Age may not be a state of mind, but the brain is definitely involved. That’s the conclusion of a study published on Wednesday in the journal Nature, which provides compelling evidence that a specific structure in the brain, called the hypothalamus, plays a significant role in controlling the entire body’s aging. The results suggest stem cells play a critical role, but only in part via their ability to generate new neurons.
The results come from researchers at the Bronx’s Albert Einstein College of Medicine. They, along with several other labs, have generated evidence that suggested the hypothalamus played a key role in aging. That makes a certain amount of sense: aging is a systemic process, and the hypothalamus contains structures like the pituitary that release hormones that influence the entire body. And there’s already been some indications that factors that control the dynamics of aging end up circulating through the blood.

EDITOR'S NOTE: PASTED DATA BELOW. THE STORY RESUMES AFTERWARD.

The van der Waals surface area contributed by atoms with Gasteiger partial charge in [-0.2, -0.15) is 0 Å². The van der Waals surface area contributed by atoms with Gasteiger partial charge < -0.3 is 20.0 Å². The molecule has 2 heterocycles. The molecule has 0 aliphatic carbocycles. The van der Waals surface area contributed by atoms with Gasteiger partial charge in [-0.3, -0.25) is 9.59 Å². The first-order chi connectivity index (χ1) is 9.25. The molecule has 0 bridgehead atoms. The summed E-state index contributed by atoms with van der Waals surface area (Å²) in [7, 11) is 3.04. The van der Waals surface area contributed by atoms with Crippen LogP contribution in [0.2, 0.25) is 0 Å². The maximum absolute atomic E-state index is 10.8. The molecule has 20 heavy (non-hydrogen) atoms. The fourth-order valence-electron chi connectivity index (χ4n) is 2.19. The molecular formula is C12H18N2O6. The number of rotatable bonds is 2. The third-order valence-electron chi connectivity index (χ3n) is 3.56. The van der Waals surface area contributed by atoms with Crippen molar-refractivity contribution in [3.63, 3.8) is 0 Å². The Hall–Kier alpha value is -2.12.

Aging and stem cells
But what controls the timing of aging? One intriguing possibility is that neural stem cells are involved. These stem cells continue to divide and produce new neurons even after the brain is fully developed, but their numbers appear to go down over time (possibly because more of them produce new neurons than are replaced by cell divisions). If the key factors are produced by neural stem cells, then their levels should go down over time, allowing aging to proceed.